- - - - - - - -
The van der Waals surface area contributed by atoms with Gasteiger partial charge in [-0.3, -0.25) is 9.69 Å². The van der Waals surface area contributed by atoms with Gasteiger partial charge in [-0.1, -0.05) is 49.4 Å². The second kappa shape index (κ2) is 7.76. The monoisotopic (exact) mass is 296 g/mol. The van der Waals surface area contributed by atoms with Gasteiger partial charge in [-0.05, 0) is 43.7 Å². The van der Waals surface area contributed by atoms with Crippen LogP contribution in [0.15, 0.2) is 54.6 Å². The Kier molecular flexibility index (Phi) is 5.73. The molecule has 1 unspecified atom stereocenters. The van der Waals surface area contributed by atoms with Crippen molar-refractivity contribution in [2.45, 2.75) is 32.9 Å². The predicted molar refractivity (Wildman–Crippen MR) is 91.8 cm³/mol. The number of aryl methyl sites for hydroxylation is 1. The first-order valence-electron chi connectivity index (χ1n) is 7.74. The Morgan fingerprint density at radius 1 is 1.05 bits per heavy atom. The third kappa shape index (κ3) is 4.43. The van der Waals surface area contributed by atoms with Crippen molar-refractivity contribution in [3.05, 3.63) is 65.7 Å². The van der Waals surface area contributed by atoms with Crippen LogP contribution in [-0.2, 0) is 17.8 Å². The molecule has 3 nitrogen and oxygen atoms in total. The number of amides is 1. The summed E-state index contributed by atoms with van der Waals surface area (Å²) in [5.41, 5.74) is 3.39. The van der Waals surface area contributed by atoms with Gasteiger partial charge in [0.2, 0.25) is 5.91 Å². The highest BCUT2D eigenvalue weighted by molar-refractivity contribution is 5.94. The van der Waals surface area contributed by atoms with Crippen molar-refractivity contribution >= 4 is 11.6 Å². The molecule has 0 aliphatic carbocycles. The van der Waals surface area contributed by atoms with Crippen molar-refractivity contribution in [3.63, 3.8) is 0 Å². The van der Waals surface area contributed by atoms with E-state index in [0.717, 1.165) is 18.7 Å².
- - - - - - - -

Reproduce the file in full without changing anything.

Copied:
The van der Waals surface area contributed by atoms with Gasteiger partial charge in [-0.3, -0.25) is 9.69 Å². The van der Waals surface area contributed by atoms with Gasteiger partial charge in [-0.1, -0.05) is 49.4 Å². The second kappa shape index (κ2) is 7.76. The monoisotopic (exact) mass is 296 g/mol. The van der Waals surface area contributed by atoms with Gasteiger partial charge in [-0.05, 0) is 43.7 Å². The van der Waals surface area contributed by atoms with Crippen LogP contribution in [0.15, 0.2) is 54.6 Å². The Kier molecular flexibility index (Phi) is 5.73. The molecule has 1 unspecified atom stereocenters. The van der Waals surface area contributed by atoms with Crippen molar-refractivity contribution in [2.45, 2.75) is 32.9 Å². The predicted molar refractivity (Wildman–Crippen MR) is 91.8 cm³/mol. The number of aryl methyl sites for hydroxylation is 1. The first-order valence-electron chi connectivity index (χ1n) is 7.74. The Morgan fingerprint density at radius 1 is 1.05 bits per heavy atom. The third kappa shape index (κ3) is 4.43. The van der Waals surface area contributed by atoms with Crippen molar-refractivity contribution in [3.05, 3.63) is 65.7 Å². The van der Waals surface area contributed by atoms with Crippen LogP contribution in [-0.2, 0) is 17.8 Å². The molecule has 3 nitrogen and oxygen atoms in total. The number of amides is 1. The summed E-state index contributed by atoms with van der Waals surface area (Å²) in [5.41, 5.74) is 3.39. The van der Waals surface area contributed by atoms with Gasteiger partial charge in [0.2, 0.25) is 5.91 Å². The highest BCUT2D eigenvalue weighted by molar-refractivity contribution is 5.94. The van der Waals surface area contributed by atoms with Crippen molar-refractivity contribution >= 4 is 11.6 Å². The molecule has 0 aliphatic carbocycles. The van der Waals surface area contributed by atoms with Crippen molar-refractivity contribution in [3.63, 3.8) is 0 Å². The van der Waals surface area contributed by atoms with E-state index in [0.717, 1.165) is 18.7 Å².